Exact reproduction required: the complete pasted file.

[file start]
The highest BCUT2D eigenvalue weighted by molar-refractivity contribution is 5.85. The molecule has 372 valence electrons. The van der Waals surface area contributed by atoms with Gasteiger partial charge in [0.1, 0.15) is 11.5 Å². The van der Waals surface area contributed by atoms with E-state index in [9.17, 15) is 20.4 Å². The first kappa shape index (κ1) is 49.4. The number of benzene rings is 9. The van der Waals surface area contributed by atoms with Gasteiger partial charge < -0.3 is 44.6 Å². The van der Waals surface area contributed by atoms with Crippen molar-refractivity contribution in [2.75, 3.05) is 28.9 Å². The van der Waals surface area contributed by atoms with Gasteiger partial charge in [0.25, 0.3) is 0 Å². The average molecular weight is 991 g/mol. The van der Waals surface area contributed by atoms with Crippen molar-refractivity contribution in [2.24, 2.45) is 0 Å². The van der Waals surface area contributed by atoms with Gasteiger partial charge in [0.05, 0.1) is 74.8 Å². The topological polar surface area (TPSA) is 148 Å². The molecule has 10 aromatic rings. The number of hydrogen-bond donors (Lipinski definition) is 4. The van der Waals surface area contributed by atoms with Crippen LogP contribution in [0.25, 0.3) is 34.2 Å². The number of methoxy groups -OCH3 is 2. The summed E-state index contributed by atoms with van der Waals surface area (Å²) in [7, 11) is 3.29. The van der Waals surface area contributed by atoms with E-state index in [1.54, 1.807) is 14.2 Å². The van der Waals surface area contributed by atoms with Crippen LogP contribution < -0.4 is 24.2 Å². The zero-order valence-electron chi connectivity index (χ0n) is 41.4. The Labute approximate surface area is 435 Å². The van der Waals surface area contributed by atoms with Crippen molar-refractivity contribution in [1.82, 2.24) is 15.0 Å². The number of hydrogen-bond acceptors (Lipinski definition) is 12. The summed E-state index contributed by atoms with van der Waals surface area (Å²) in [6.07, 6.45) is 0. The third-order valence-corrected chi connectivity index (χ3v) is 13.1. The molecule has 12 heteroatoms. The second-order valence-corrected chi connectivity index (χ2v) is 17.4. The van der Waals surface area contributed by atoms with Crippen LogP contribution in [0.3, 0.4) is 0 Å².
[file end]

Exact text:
The highest BCUT2D eigenvalue weighted by molar-refractivity contribution is 5.85. The molecule has 372 valence electrons. The van der Waals surface area contributed by atoms with Gasteiger partial charge in [0.1, 0.15) is 11.5 Å². The van der Waals surface area contributed by atoms with E-state index in [9.17, 15) is 20.4 Å². The first kappa shape index (κ1) is 49.4. The number of benzene rings is 9. The van der Waals surface area contributed by atoms with Gasteiger partial charge < -0.3 is 44.6 Å². The van der Waals surface area contributed by atoms with Crippen molar-refractivity contribution in [2.75, 3.05) is 28.9 Å². The van der Waals surface area contributed by atoms with Gasteiger partial charge in [0.25, 0.3) is 0 Å². The average molecular weight is 991 g/mol. The van der Waals surface area contributed by atoms with Crippen molar-refractivity contribution in [2.24, 2.45) is 0 Å². The van der Waals surface area contributed by atoms with Gasteiger partial charge in [0.05, 0.1) is 74.8 Å². The topological polar surface area (TPSA) is 148 Å². The molecule has 10 aromatic rings. The number of hydrogen-bond donors (Lipinski definition) is 4. The van der Waals surface area contributed by atoms with Crippen LogP contribution in [0.25, 0.3) is 34.2 Å². The number of methoxy groups -OCH3 is 2. The summed E-state index contributed by atoms with van der Waals surface area (Å²) in [7, 11) is 3.29. The van der Waals surface area contributed by atoms with E-state index in [1.54, 1.807) is 14.2 Å². The van der Waals surface area contributed by atoms with Crippen LogP contribution < -0.4 is 24.2 Å². The zero-order valence-electron chi connectivity index (χ0n) is 41.4. The Labute approximate surface area is 435 Å². The van der Waals surface area contributed by atoms with Crippen molar-refractivity contribution in [1.82, 2.24) is 15.0 Å². The number of hydrogen-bond acceptors (Lipinski definition) is 12. The summed E-state index contributed by atoms with van der Waals surface area (Å²) in [6.07, 6.45) is 0. The third-order valence-corrected chi connectivity index (χ3v) is 13.1. The molecule has 12 heteroatoms. The second-order valence-corrected chi connectivity index (χ2v) is 17.4. The van der Waals surface area contributed by atoms with Crippen LogP contribution in [0.3, 0.4) is 0 Å².